When you have a too bright and over-exposed scene, you can use a smaller aperture to reduce the light levels reaching the sensor. But if you don’t want the deeper depth of field that comes with the smaller aperture, then try placing a neutral density filter over your lens instead. The neutral density filter should block out some light and help to control the exposure without bringing too much of the scene into focus.

If you need to increase the light levels to get the correct exposure, you can use a larger aperture. If your aperture is already as large as it can go, or if you really don’t want a shallower depth of field, you have two options. First, you can increase the ISO, but do be careful that you don’t introduce too much noise into the scene. Second, you can increase the intensity of the lights on your set. Selecting your camera’s aperture against ISO and lighting can be a bit of a balancing act, so you might need to experiment a little to get your video exposure just right.

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Judging depth of field

Dedicated cinematic lenses usually have a ring on the lens itself that you use to adjust the aperture. It makes for smooth transitions. If you’re using a lens that doubles as a photography and videography lens on a DSLR or mirrorless camera, you are most likely going to control its aperture from a dial. However, some manufacturers, such as Sony and Fujifilm, do produce lenses with aperture rings, and you might want to take a look at those.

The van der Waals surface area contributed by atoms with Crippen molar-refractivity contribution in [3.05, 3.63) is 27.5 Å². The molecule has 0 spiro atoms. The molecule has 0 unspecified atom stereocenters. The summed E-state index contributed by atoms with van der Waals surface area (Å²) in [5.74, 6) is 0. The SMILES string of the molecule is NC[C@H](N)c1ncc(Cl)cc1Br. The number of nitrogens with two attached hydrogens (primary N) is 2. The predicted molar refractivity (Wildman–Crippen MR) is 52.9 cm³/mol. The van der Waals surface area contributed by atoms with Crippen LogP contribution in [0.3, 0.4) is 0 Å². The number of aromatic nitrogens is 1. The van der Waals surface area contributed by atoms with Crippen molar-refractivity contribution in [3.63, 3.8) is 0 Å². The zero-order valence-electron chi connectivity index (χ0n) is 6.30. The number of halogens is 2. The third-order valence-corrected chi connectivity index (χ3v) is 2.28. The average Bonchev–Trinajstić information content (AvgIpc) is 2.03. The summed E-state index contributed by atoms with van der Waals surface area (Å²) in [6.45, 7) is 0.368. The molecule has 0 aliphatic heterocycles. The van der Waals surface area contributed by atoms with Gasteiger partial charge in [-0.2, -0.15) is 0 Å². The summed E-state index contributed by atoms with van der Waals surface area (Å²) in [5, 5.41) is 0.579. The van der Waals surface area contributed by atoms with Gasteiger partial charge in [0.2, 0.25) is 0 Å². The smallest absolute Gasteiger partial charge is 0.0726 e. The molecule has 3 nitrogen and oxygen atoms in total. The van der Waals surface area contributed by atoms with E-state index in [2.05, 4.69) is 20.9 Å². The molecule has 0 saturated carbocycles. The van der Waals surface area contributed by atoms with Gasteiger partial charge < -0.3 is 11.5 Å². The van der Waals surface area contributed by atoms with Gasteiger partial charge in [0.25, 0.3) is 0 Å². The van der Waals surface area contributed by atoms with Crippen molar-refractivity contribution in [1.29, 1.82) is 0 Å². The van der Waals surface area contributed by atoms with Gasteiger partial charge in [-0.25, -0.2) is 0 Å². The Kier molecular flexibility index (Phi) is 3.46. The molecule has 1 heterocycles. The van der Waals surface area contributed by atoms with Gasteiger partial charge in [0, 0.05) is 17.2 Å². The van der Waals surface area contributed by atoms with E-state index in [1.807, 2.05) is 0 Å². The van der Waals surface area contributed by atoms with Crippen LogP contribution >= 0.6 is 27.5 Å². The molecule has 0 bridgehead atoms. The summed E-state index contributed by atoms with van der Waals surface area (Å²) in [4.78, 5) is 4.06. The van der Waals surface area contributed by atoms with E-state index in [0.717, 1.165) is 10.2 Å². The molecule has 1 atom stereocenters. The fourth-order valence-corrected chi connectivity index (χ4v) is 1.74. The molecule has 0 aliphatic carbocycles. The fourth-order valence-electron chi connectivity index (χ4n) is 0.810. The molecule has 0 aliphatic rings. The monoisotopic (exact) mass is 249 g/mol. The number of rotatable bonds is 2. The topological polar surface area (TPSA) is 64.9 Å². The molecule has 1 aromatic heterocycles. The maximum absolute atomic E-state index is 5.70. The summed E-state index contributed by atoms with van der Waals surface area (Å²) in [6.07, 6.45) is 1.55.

Some DSLR cameras have a depth of field preview button to help you judge the depth of field and select your DSLR’s aperture. But not all do, and when it comes to mirrorless vs. DSLR, this is where mirrorless cameras probably have the advantage. Mirrorless cameras’ electronic viewfinders give you a much easier means to assess video exposure and adjust the aperture according to your aesthetic.

When choosing a camera for making videos, there are many considerations to be made, not just on the ability to preview your depth of field and exposure. If you’re not sure, we have two articles that can help you out: one looks at the best mirrorless cameras, and the other weighs up the best DSLR cameras.

What’s the best aperture for video? It depends on many different factors, from your creative vision to the amount of light you can control on your set. But it’s all part of the fun of filmmaking.

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About Daniela Bowker

Daniela is a writer and editor based in the UK. Since 2010 she has focused on the photography sector. In this time, she has written three books and contributed to many more, served as the editor for two websites, written thousands of articles for numerous publications, both in print and online and runs the Photocritic Photography School.